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Fujitsu Develops AI Technology to Solve Urban Security Positioning Problems
By apacciooutlook | Monday, December 03, 2018
TOKYO, JA: Fujitsu laboratories and University of Electro-Communications together announce the development of a high-speed algorithm that uses mathematical game theory as an artificial intelligence technology to aid in the development of security planning.
The algorithm will work to solve city-scale road network security problems. Fujitsu Laboratories aims to commercialize this technology as part of Fujitsu Limited's AI technology, Human Centric AI Zinrai. This algorithm is based on Fujitsu’s proprietary network contraction technology.
The city-scale road network security problem is a security game problem with the goal of catching criminals at such locations as checkpoints when they are trying to either reach their target or escape.
Key features of this algorithm include Network contraction technology and High speed, high accuracyalgorithm.
Network contraction technology
Contraction technology simplifies a network by using calculations in line with candidate checkpoint positions. A road network has locations where a checkpoint would have high security effectiveness, and other locations where it would be low. Given this, it is possible to reduce, or "contract," the number of movement patterns on the security side by eliminating from candidate locations those with low security effectiveness. By combining locations in the road network where security personnel are not deployed, it is also possible to greatly reduce the number of movement patterns on the criminal's side.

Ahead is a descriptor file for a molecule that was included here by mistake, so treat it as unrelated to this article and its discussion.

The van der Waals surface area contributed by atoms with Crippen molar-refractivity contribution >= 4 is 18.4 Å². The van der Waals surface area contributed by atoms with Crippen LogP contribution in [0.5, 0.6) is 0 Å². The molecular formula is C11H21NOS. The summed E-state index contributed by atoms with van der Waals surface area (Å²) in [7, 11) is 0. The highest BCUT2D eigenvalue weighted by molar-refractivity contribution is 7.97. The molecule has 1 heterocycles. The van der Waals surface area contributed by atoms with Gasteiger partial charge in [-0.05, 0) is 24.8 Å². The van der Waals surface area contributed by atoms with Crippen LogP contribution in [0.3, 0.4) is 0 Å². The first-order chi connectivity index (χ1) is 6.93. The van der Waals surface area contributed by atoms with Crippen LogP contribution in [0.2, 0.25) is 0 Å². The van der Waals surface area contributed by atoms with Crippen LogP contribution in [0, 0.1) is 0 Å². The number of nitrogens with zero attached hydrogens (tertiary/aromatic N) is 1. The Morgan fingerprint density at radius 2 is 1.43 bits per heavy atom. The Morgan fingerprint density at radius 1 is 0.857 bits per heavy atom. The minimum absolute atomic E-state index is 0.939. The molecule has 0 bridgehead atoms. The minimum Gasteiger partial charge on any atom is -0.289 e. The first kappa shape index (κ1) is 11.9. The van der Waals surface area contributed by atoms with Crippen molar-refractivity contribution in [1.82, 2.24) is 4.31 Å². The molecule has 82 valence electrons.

High speed, high accuracy algorithm
The newly developed algorithm first selects from checkpoint placement candidates based on the nodes with the highest likelihood of sustaining damage from criminal activity, and then rapidly calculates the optimal arrangement of checkpoint locations and the density of checkpoints in an area based on minimizing the total expected damage value using the network contraction technology. By then focusing on nodes whose expected damage values have now significantly increased and adding roads that are checkpoint placement candidates, it can calculate the optimal combination in the same way. By repeating this process, approximately optimal solutions can be quickly calculated.